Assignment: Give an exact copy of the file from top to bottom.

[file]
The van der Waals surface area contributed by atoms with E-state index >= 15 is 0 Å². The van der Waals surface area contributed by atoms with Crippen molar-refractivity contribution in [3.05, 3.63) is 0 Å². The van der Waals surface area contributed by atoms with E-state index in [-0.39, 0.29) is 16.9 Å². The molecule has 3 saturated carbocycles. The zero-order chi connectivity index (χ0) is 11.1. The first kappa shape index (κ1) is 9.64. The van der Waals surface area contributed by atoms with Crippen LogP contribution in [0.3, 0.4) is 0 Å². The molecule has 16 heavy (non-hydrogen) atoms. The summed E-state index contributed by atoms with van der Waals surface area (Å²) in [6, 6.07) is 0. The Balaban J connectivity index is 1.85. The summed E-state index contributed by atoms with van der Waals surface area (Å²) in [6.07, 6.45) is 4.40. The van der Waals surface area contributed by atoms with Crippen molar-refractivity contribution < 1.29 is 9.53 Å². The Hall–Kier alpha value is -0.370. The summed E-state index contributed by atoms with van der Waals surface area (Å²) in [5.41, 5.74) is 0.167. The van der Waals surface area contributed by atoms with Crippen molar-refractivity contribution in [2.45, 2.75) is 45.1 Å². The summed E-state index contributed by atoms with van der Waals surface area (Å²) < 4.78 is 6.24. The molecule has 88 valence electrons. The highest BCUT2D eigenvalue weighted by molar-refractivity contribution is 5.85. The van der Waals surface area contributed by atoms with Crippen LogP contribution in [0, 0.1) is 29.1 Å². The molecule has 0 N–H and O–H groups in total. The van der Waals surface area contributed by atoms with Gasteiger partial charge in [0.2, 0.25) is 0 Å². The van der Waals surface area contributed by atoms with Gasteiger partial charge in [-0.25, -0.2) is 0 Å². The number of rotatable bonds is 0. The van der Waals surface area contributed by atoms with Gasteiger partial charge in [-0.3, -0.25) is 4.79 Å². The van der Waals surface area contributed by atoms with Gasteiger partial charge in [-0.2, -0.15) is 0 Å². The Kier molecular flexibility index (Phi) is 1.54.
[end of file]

The van der Waals surface area contributed by atoms with E-state index >= 15 is 0 Å². The van der Waals surface area contributed by atoms with Crippen molar-refractivity contribution in [3.05, 3.63) is 0 Å². The van der Waals surface area contributed by atoms with E-state index in [-0.39, 0.29) is 16.9 Å². The molecule has 3 saturated carbocycles. The zero-order chi connectivity index (χ0) is 11.1. The first kappa shape index (κ1) is 9.64. The van der Waals surface area contributed by atoms with Crippen LogP contribution in [0.3, 0.4) is 0 Å². The molecule has 16 heavy (non-hydrogen) atoms. The summed E-state index contributed by atoms with van der Waals surface area (Å²) in [6, 6.07) is 0. The Balaban J connectivity index is 1.85. The summed E-state index contributed by atoms with van der Waals surface area (Å²) in [6.07, 6.45) is 4.40. The van der Waals surface area contributed by atoms with Crippen molar-refractivity contribution < 1.29 is 9.53 Å². The Hall–Kier alpha value is -0.370. The summed E-state index contributed by atoms with van der Waals surface area (Å²) in [5.41, 5.74) is 0.167. The van der Waals surface area contributed by atoms with Crippen molar-refractivity contribution in [2.45, 2.75) is 45.1 Å². The summed E-state index contributed by atoms with van der Waals surface area (Å²) < 4.78 is 6.24. The molecule has 88 valence electrons. The highest BCUT2D eigenvalue weighted by molar-refractivity contribution is 5.85. The van der Waals surface area contributed by atoms with Crippen LogP contribution in [0, 0.1) is 29.1 Å². The molecule has 0 N–H and O–H groups in total. The van der Waals surface area contributed by atoms with Gasteiger partial charge in [0.2, 0.25) is 0 Å². The van der Waals surface area contributed by atoms with Gasteiger partial charge in [-0.25, -0.2) is 0 Å². The number of rotatable bonds is 0. The van der Waals surface area contributed by atoms with Gasteiger partial charge in [-0.3, -0.25) is 4.79 Å². The van der Waals surface area contributed by atoms with Gasteiger partial charge in [-0.2, -0.15) is 0 Å². The Kier molecular flexibility index (Phi) is 1.54.